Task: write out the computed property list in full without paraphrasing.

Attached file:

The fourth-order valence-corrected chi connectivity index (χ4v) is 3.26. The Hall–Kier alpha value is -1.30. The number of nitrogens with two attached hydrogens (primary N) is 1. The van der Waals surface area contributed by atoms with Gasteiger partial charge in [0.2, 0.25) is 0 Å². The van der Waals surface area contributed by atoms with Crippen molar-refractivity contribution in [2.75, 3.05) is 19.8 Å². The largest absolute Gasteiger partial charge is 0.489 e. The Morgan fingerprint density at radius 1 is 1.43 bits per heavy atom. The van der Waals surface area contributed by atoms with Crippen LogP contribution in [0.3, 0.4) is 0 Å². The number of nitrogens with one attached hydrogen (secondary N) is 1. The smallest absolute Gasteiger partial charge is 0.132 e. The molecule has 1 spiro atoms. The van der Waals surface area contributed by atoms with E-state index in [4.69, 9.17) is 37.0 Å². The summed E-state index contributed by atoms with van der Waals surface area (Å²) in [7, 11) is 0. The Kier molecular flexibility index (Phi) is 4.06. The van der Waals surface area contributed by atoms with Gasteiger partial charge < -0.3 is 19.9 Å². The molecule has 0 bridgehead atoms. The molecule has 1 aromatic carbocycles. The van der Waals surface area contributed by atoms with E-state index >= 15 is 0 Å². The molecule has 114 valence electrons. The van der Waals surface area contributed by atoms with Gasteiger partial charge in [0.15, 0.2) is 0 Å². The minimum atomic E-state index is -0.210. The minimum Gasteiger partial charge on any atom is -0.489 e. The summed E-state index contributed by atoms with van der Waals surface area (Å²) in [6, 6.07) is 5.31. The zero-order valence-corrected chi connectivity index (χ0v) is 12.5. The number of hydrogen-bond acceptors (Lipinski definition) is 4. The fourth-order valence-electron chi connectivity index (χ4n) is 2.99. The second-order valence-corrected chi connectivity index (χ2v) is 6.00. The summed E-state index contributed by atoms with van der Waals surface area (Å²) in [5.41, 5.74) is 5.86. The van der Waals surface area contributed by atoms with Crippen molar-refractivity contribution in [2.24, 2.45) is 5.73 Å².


The fourth-order valence-corrected chi connectivity index (χ4v) is 3.26. The Hall–Kier alpha value is -1.30. The number of nitrogens with two attached hydrogens (primary N) is 1. The van der Waals surface area contributed by atoms with Gasteiger partial charge in [0.2, 0.25) is 0 Å². The van der Waals surface area contributed by atoms with Crippen molar-refractivity contribution in [2.75, 3.05) is 19.8 Å². The largest absolute Gasteiger partial charge is 0.489 e. The Morgan fingerprint density at radius 1 is 1.43 bits per heavy atom. The van der Waals surface area contributed by atoms with Crippen LogP contribution in [0.3, 0.4) is 0 Å². The number of nitrogens with one attached hydrogen (secondary N) is 1. The smallest absolute Gasteiger partial charge is 0.132 e. The molecule has 1 spiro atoms. The van der Waals surface area contributed by atoms with E-state index in [4.69, 9.17) is 37.0 Å². The summed E-state index contributed by atoms with van der Waals surface area (Å²) in [7, 11) is 0. The Kier molecular flexibility index (Phi) is 4.06. The van der Waals surface area contributed by atoms with Gasteiger partial charge < -0.3 is 19.9 Å². The molecule has 0 bridgehead atoms. The molecule has 1 aromatic carbocycles. The van der Waals surface area contributed by atoms with E-state index >= 15 is 0 Å². The molecule has 114 valence electrons. The van der Waals surface area contributed by atoms with Gasteiger partial charge in [0.15, 0.2) is 0 Å². The minimum atomic E-state index is -0.210. The minimum Gasteiger partial charge on any atom is -0.489 e. The summed E-state index contributed by atoms with van der Waals surface area (Å²) in [6, 6.07) is 5.31. The zero-order valence-corrected chi connectivity index (χ0v) is 12.5. The number of hydrogen-bond acceptors (Lipinski definition) is 4. The fourth-order valence-electron chi connectivity index (χ4n) is 2.99. The second-order valence-corrected chi connectivity index (χ2v) is 6.00. The summed E-state index contributed by atoms with van der Waals surface area (Å²) in [5.41, 5.74) is 5.86. The van der Waals surface area contributed by atoms with Crippen molar-refractivity contribution in [2.24, 2.45) is 5.73 Å².